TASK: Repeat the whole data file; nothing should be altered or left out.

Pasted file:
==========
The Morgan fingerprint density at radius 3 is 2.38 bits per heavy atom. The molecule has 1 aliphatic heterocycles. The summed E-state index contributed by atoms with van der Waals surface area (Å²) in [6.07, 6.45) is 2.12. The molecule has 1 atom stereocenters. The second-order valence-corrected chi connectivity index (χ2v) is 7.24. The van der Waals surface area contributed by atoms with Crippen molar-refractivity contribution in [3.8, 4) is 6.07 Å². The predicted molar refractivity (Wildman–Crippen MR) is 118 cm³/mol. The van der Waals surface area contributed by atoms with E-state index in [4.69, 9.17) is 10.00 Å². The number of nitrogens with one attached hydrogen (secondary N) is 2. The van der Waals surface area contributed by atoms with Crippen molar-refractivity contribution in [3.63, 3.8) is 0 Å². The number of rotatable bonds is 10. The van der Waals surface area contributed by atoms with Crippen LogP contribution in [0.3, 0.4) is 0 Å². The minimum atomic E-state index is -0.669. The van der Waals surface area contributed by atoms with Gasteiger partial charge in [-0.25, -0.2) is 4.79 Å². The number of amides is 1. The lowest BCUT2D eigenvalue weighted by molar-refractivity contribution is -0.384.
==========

The Morgan fingerprint density at radius 3 is 2.38 bits per heavy atom. The molecule has 1 aliphatic heterocycles. The summed E-state index contributed by atoms with van der Waals surface area (Å²) in [6.07, 6.45) is 2.12. The molecule has 1 atom stereocenters. The second-order valence-corrected chi connectivity index (χ2v) is 7.24. The van der Waals surface area contributed by atoms with Crippen molar-refractivity contribution in [3.8, 4) is 6.07 Å². The predicted molar refractivity (Wildman–Crippen MR) is 118 cm³/mol. The van der Waals surface area contributed by atoms with E-state index in [4.69, 9.17) is 10.00 Å². The number of nitrogens with one attached hydrogen (secondary N) is 2. The van der Waals surface area contributed by atoms with Crippen molar-refractivity contribution in [3.63, 3.8) is 0 Å². The number of rotatable bonds is 10. The van der Waals surface area contributed by atoms with Crippen LogP contribution in [0.3, 0.4) is 0 Å². The minimum atomic E-state index is -0.669. The van der Waals surface area contributed by atoms with Gasteiger partial charge in [-0.25, -0.2) is 4.79 Å². The number of amides is 1. The lowest BCUT2D eigenvalue weighted by molar-refractivity contribution is -0.384.